DT: Yeah, I saw that. I’m curious to see how it turns out. They just reissued all those records on vinyl. I’ve been listening to Fresh constantly since it came out again.

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It used to be that I could bring the kids anywhere. Now that Charlie’s going to be starting school this fall, I’m going to have to be at home during the week more and only tour on the weekends. So, that part is tough because I can’t go out for six weeks anymore like I used to. Sometimes it’s hard to just play on the weekends and then try to recapture that the next weekend after five days off.
-Susan Tedeschi on touring with the family
Photo by Josh Mintz

Tell me a little bit about the guys you’ve got playing with you on this tour. I know the majority of this band comes from Derek’s band but you’ve also got Ron Holloway playing sax with you. Ron’s a monster – he’s one of my favorite sax players out today.

Ron Holloway by Tennille
DT: He’s a great player, and he knows how to get through in a setting like this. There are a lot of great tenor players out there but in a rock band setting, which essentially is what this is, a lot of horn players can’t break out the blade, cut through all the noise and get to the point. Ron absolutely can.

ST: Or blending with the rest of the music. Ron is great at blending in and making everything sound great.

DT: Yeah, it’s not like he’s a rock saxophonist, which I really don’t like. Ron played with Dizzy Gillespie, so he’s got the street cred and jazz chops. He’s done some great stuff with Gil Scott-Heron and Root Boy Slim for more of the esoteric stuff. I played with him in the Allman Brothers Band some and he’s been in Susan’s band full-time for the last two years. My guys have been playing together for so long that it just seemed like the natural group to take out…

ST: Yeah, but I had to have someone from my camp represent, so I told Derek we had to bring Ron. [laughs]. Everyone really loves having him around ’cause he’s so great at teaching us about a lot of stuff. He’s been around so much, he’s kinda like Jaimoe in that way. He’s got a great outlook on life and some great stories to tell.

When I saw that he was playing on this tour, I immediately thought of that tune Aretha did with King Curtis and Duane Allman, “It Ain’t Fair.” Figured that would probably make an appearance at some point.

Derek Trucks by Rod Snyder
DT: That’s a great tune. I haven’t heard it in a while.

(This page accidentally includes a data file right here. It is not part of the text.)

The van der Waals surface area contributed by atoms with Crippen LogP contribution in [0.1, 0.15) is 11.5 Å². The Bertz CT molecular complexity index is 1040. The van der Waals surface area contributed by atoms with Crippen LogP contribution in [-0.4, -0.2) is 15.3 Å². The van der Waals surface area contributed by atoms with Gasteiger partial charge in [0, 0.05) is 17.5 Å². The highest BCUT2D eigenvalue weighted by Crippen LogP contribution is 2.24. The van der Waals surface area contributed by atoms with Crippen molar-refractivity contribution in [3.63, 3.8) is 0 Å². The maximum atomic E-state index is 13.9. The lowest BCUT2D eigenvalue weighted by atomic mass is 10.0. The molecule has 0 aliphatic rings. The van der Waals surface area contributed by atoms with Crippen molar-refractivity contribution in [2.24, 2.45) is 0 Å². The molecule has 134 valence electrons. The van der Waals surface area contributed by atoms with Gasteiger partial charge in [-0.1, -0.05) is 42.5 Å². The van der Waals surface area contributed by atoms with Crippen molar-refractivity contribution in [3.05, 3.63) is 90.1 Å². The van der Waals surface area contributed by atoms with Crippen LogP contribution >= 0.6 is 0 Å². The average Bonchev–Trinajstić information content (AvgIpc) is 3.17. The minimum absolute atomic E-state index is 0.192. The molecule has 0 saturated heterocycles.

ST: What is it? It’s called “It Ain’t Fair?”

Yeah, it’s on This Girl’s in Love With You with “The Weight,” “Dark End of the Street,” “Hey Jude,” “Eleanor Rigby” and “Son of A Preacher Man,” I believe. It’s among my favorite of Aretha’s Atlantic stuff, one of her more underrated albums.

DT: I need to hear that again. Might have to throw that on the list. Write that down for me! [laughs].

Will do. So today’s Father’s Day. Happy Father’s Day to you.

DT: Thank you, thank you.

Wanted to ask you both how parenthood has changed your life and the balance you have to strike between your career and family.

ST: You have to think about a lot more than just yourself and your career since you have other people depending on you.

DT: Being on the road and scheduling requires a lot more thought now than a few years ago. You can’t just get up and go without thinking about your other responsibilities anymore. It’s been nice the last few years because we could bring the kids on the road with us with a nanny and still do as many dates as we wanted.

Derek & Susan by Josh Mintz
ST: It used to be that I could bring the kids anywhere. Now that Charlie’s going to be starting school this fall, I’m going to have to be at home during the week more and only tour on the weekends. So, that part is tough because I can’t go out for six weeks anymore like I used to. Sometimes it’s hard to just play on the weekends and then try to recapture that the next weekend after five days off. But, we’re doing our best. We try and bring the kids with us when we can, like for this tour. They’re Silver Medallion on Delta now… I’m not so sure that’s a good thing yet or not [laughs].

DT: Yeah, it’s a little different than most kids their age but they’ve gotten to see some pretty amazing places like Japan and the south of France this past year on the Clapton tour.

ST: We got on a flight the other day and Charlie sat down next to this older woman who was flying for the first time. She told him she was a little nervous and he patted her on the arm and said, “Don’t worry, I’ve flown a lot. You can hold my hand.”